After completing my second full week of teacher assisting, I am confident of one thing: Middle School is where I want to teach. It’s not because of the snotty noses, the sweaty high-fives, the peculiar smells in the hallway, or even the 15th time I’m asked what page the homework is on when it is clearly written on the board. None of these things are what I love about middle school, but what I do love is hidden underneath. It’s the tiniest amount of innocence and willingness to learn that’s still beheld by middle schoolers that too often seems to disappear once they transition into high school that makes them such a gift, if you will, to teachers like myself who are willing to put aside all of the less than appealing sides of these preteen learners.
By now, the students have gotten pretty used to having Dominic and I in the classroom and seem to be just as comfortable with us as they are with our CT. We have moved on to some bigger responsibilities, such as grading quizzes and homework, as well as going over homework questions with the class. I have really enjoyed this, and this has been my first experience in front of the classroom thus far. I was pretty nervous at first, but I’ve realized lately that my nerves are simply stemming from the fear of the unknown. It went pretty smoothly, however it is nerve-racking having twenty-some beady eyes on you just waiting for you to do something to make their day more entertaining – good or bad. As the week went on, I got more and more comfortable with my teaching style and with how I wanted to manage the students. Things can get pretty out of hand quickly, I’ve learned, so it’s important to have tricks to reel ’em back in in a way in which you want them to respect and view you as a teacher. Speaking of the students; I love them. Each and every one of them. They’re a riot. Kids say the darnedest things.
“It’s weird when you hear teachers call each other by their first names. It’s like they’re friends or something.”
This past week I sat down with Dominic and one of our professors to talk about what goals we have for this semester of Teacher Assisting. Going into the meeting, I really didn’t know what to expect, nor did I know what to tell to my professor. I had so many things I wanted to accomplish this semester, how could I possibly put them into words? So naturally, when asked those dreaded words, “What are your goals for this semester, Kelsie?” a disorganized explosion of words flooded out of my mouth. I truly felt bad for the two men in the room that had to listen to my barely comprehensible mumbling, but I didn’t know how to make it stop. Eventually, with the help of my professor, I was able to organize my thoughts. I realized that what I was really wanting to focus on this semester was getting comfortable with the material I’m going to be teaching, as well as learning how to make killer (is that still cool to say?) lessons. I was really wrapped up on the idea that I don’t know how to write a lesson plan. This turned out to be kind of funny, because a few days later in my seminar class, we spent almost the entire class period talking about the format our school uses for lesson planning, and our assignment this week is to create one. It’s kind of funny how things have a way of working themselves out.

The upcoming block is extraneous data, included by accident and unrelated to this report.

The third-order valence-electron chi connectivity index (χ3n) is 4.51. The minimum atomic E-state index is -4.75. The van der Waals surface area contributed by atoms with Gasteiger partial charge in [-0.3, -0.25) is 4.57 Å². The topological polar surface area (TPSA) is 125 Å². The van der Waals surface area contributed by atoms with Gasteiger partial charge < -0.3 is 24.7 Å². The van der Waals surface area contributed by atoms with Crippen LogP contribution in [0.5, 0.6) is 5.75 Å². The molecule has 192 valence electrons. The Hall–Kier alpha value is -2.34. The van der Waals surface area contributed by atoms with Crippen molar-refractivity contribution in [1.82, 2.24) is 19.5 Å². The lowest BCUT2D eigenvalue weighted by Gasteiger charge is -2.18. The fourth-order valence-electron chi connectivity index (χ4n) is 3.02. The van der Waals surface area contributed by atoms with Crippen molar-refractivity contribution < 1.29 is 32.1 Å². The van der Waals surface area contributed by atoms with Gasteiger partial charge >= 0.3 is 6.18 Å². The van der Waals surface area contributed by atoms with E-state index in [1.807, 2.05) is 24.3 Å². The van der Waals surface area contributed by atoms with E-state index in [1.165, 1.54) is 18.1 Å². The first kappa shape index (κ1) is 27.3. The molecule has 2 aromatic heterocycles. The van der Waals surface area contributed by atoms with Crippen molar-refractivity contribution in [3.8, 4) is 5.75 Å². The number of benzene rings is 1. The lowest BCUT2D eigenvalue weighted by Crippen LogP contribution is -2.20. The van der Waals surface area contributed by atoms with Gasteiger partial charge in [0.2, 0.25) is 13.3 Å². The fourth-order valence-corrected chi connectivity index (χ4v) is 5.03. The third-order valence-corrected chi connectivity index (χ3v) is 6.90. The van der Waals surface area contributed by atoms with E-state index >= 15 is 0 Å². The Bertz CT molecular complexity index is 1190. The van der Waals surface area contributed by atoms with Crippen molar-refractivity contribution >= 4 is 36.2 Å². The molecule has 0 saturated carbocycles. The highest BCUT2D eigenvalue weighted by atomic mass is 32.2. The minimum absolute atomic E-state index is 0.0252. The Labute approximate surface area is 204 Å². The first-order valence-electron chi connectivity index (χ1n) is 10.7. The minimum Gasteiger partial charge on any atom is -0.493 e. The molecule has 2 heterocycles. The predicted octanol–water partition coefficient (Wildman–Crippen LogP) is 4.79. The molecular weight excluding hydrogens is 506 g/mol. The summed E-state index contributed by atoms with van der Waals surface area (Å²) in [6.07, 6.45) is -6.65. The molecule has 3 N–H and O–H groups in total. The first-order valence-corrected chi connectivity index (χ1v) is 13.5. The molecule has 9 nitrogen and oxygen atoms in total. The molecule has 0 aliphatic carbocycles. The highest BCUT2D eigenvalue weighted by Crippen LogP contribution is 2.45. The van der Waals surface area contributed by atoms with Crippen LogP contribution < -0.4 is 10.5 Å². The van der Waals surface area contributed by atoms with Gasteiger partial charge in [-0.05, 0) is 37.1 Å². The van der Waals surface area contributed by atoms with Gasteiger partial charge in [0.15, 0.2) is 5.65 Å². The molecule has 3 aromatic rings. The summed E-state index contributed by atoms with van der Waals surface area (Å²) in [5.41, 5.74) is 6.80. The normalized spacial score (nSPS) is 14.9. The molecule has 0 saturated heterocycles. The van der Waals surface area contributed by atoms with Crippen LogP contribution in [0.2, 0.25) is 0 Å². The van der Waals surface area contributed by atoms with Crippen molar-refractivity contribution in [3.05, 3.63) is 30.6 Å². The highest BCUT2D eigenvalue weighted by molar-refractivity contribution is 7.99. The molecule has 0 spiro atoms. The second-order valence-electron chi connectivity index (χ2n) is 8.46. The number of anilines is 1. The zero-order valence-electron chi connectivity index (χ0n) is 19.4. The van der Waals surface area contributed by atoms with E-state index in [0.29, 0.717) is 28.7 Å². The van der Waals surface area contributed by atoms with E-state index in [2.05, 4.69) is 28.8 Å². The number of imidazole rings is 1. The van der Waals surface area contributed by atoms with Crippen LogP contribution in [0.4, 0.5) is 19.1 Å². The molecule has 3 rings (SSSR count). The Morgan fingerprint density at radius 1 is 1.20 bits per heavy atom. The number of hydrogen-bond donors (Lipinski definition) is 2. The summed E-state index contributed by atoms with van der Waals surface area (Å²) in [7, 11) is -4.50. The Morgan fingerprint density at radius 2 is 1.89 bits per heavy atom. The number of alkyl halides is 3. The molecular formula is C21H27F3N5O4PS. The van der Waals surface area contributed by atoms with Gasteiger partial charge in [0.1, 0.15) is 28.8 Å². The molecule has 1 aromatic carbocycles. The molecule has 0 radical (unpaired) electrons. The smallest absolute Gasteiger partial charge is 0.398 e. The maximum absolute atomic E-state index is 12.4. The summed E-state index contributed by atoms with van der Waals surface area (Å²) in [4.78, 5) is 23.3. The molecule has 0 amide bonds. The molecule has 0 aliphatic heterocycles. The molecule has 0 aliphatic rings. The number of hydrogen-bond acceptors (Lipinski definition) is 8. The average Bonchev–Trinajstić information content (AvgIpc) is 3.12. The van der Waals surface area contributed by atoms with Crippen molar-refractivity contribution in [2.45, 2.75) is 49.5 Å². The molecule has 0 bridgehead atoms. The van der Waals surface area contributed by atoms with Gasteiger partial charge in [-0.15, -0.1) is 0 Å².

“The mediocre teacher tells. The good teacher explains. The superior teacher demonstrates. The great teacher inspires.”
– William Arthur Ward
I have spent the first 22 years of my life being a student. Being a teacher assistant doesn’t change that, as I will probably learn more during this semester than any semester in the past. However, this is the first time in my life where others will view me as a teacher. This is exciting as well as utterly terrifying. My first week as a teacher assistant went slightly different than planned. I got a taste of one of the small (yeah right, HUGE) benefits of teaching; snow days! With two of those bad boys to start our week, I was completely discombobulated by the time Wednesday rolled around. That first day in the classroom was awkward and full of nerves, but come Thursday you would think a week had passed. The students were already starting to warm up to Dominic (the other TA in our classroom) and I, and we were connecting more with our Cooperating Teacher (CT), Lindsey. I am already falling in love with the school and the students. I truly cannot wait to see what this semester will bring.
“The task of the modern educator is not to cut down jungles, but to irrigate deserts.”